In the comfort zone, Chinese food is king.
While Indian cuisine has gone through a bit of a street-food revolution of late, Mexican got a fashionable overhaul by the likes of Wahaca, and Thai seems to have embraced the tapas trend, Chinese seems to have been left behind.
It is like a friend on hangover duty, a top takeaway choice when the fridge or effort levels just won’t deliver and a safe option for birthday bashes which will always boast one picky relative.
Which is what makes it quite brilliant.
In our fast-paced, high-demand world, the one thing you can be sure of is that sweet and sour will taste like sweet and sour pretty much everywhere you go – apart from actual China that is, but that’s a whole other mountain of eggplant.
The Imperial Palace, at Belmont Grove, Bedhampton, known by some by its former guise as The Belmont, has a good reputation and testament to this was the number of diners who turned out despite the downpour on Tuesday.
I’ll admit a punky penguin was tempting...
The staff, all two members that we could see, met everyone like they were regulars – which is to say they probably were – and provided an attentive and personable service throughout.
Keen to get a measure of what was to come, we did our usual trick of ordering the classics as we find it is a good gauge if the basics are done well.
This Dish Detective prides herself on being able to tell a lot about a place from an orange juice and lemonade, for instance, if it is squash the outlook isn’t great, if it is freshly-squeezed chances are I’ll get dessert.
In this case the benchmark was to be mini vegetable spring rolls (£3.80 for a portion of eight) and butterfly king prawns (£5).
While we waited we both tried to play pin the description on the decor.
The large space with neutral colour choices and suitably oriental canvas of photographs, drew comparisons to an airport lobby and likened to those dentist waiting rooms you find in practices based at converted Georgian properties.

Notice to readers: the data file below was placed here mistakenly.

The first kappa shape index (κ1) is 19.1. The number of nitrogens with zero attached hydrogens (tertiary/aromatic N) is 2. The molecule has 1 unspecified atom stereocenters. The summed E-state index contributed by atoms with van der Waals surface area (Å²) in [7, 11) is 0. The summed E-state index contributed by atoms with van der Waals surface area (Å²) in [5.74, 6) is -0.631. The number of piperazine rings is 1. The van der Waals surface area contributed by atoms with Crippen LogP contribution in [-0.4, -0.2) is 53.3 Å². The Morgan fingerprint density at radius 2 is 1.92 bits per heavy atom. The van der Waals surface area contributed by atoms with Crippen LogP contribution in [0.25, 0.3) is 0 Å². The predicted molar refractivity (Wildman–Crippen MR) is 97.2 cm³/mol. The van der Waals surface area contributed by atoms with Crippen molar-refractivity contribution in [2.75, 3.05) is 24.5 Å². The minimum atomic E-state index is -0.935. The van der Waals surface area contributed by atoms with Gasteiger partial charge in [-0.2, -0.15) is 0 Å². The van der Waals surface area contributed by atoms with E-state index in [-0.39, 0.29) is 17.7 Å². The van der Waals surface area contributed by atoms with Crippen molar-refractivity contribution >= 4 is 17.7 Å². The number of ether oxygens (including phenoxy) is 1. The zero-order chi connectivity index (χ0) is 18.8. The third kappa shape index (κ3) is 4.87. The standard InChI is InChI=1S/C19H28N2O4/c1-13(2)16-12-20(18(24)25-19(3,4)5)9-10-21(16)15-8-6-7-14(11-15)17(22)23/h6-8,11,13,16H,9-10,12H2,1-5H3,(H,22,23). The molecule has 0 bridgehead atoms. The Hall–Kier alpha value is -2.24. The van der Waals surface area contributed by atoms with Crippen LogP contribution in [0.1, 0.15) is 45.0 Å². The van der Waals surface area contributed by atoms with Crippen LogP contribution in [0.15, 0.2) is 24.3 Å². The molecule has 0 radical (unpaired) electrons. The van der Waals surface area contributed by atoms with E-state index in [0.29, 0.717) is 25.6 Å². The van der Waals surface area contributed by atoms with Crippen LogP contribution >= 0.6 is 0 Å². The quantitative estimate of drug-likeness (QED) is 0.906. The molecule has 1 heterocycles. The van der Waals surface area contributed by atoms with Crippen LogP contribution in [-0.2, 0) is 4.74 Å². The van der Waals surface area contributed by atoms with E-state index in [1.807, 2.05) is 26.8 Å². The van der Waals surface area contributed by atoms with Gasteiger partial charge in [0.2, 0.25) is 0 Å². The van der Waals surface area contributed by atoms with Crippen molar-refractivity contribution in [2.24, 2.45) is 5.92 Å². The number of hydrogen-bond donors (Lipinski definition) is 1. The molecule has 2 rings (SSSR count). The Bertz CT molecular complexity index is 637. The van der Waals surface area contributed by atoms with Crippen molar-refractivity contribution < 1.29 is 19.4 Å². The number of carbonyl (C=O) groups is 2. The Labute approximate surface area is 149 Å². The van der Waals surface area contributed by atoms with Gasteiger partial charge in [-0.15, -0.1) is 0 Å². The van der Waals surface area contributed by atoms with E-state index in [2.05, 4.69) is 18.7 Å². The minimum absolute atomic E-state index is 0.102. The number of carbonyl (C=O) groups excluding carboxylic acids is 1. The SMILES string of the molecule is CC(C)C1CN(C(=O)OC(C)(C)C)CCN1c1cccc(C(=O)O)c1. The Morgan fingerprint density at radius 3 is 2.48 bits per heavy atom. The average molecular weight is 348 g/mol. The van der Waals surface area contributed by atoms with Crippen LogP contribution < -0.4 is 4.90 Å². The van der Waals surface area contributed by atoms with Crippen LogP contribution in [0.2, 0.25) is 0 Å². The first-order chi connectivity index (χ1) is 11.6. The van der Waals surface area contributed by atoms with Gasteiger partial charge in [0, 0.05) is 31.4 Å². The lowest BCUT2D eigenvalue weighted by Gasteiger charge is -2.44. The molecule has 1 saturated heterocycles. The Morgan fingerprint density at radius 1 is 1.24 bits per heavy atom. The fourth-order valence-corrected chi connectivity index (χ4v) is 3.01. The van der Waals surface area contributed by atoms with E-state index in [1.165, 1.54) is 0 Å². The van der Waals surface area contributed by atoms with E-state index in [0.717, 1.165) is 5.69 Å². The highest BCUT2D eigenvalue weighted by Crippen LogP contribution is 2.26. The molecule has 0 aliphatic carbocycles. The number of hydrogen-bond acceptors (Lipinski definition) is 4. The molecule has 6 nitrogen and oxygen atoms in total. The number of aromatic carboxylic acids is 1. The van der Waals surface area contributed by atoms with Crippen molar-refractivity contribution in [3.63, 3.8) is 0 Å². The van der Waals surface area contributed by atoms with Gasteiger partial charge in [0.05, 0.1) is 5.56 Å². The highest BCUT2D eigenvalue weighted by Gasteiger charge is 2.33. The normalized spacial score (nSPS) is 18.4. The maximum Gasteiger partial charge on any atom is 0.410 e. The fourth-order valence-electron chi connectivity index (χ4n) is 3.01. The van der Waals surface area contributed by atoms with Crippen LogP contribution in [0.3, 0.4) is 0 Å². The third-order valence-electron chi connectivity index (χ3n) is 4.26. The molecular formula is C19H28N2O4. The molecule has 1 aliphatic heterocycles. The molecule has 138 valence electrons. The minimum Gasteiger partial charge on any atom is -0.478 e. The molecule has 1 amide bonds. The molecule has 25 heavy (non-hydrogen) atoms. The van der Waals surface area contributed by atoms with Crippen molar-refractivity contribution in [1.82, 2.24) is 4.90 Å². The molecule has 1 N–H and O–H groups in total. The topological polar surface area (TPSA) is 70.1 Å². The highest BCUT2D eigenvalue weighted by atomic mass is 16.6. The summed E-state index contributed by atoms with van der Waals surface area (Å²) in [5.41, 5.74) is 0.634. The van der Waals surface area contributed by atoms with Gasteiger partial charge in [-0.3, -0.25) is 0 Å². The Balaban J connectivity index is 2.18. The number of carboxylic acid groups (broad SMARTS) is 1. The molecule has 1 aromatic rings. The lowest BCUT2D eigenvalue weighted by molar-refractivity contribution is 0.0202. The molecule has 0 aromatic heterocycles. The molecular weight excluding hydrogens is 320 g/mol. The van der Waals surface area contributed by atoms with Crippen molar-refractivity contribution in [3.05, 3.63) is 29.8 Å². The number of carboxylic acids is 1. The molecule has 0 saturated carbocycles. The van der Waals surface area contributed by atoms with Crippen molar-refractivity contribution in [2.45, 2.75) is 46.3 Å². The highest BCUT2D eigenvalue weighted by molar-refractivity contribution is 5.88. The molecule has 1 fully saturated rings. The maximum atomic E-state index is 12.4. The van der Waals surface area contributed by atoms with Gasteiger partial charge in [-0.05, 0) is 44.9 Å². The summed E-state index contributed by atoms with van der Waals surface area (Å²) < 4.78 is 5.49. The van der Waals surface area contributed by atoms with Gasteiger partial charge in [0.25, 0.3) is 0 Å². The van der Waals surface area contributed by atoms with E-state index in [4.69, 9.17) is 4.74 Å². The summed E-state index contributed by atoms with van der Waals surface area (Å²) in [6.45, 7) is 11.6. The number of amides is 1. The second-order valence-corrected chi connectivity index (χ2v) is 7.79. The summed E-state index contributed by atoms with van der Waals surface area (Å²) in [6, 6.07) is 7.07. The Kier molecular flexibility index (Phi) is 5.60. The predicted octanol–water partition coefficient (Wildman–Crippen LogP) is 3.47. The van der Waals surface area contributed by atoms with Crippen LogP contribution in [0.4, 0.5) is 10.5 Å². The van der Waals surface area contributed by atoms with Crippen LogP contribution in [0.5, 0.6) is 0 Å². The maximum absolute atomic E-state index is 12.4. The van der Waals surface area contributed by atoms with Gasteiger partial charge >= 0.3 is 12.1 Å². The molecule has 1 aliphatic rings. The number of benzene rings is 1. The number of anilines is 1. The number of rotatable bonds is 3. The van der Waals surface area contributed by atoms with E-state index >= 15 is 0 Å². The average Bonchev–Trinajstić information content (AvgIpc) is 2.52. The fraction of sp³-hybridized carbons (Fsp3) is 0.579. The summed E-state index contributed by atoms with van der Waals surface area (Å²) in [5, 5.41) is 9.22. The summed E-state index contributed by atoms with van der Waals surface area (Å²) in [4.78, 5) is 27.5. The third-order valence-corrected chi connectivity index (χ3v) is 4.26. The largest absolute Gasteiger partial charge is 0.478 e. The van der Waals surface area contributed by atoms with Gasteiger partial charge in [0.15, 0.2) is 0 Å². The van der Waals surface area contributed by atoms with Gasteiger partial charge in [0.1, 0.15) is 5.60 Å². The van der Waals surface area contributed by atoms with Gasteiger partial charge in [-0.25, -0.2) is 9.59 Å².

That, thankfully, was as close as we got before the arrival of the first course called an end to the impossible task.
Both dishes posed less of a challenge being exactly as you’d imagine.
I would be surprised if the rolls were made on site, but they delivered the crisp pastry-soft beansprout centre contrast you would expect, while the prawns hit the mark once you stopped getting distracted by the relatively vibrant orange breadcrumbs.
Having already had a blast of nostalgia by ordering a bitter lemon to drink, my partner decided to return to an old favourite when picking the main course opting for beef with mushroom cooked in oyster sauce (£8.50).
While I took a different route by talking myself out of going for what I always do and instead selecting the king prawns with fresh ginger and spring onions (£9.30).
To accompany these we went with the egg fried rice and Singapore vegetable chow mein (£7.50). The latter was easily the stand-out dish of the day, being both impressive in size and flavour.
With just the right level of heat and a nice variety of vegetables, the mountain-sized portion helped spice up proceedings.
This was welcomed as the prawns and beef plates proved nice, but standard, fare.
Our appetites were such that we didn’t get doggy bags – unlike pretty much everyone else – and it is just as well we’d tucked in as the dessert list was handed over with a ‘we just have the frozen ones I’m afraid’.
I’ll admit, a punky penguin was tempting, but we were keen to get home before the food coma kicked in or the weather got to the point we’d have to hail an ark. So we made do with the imperial mint – nice name check – and fortune cookie.
RATINGS (out of five)
Tel: (023) 9249 8833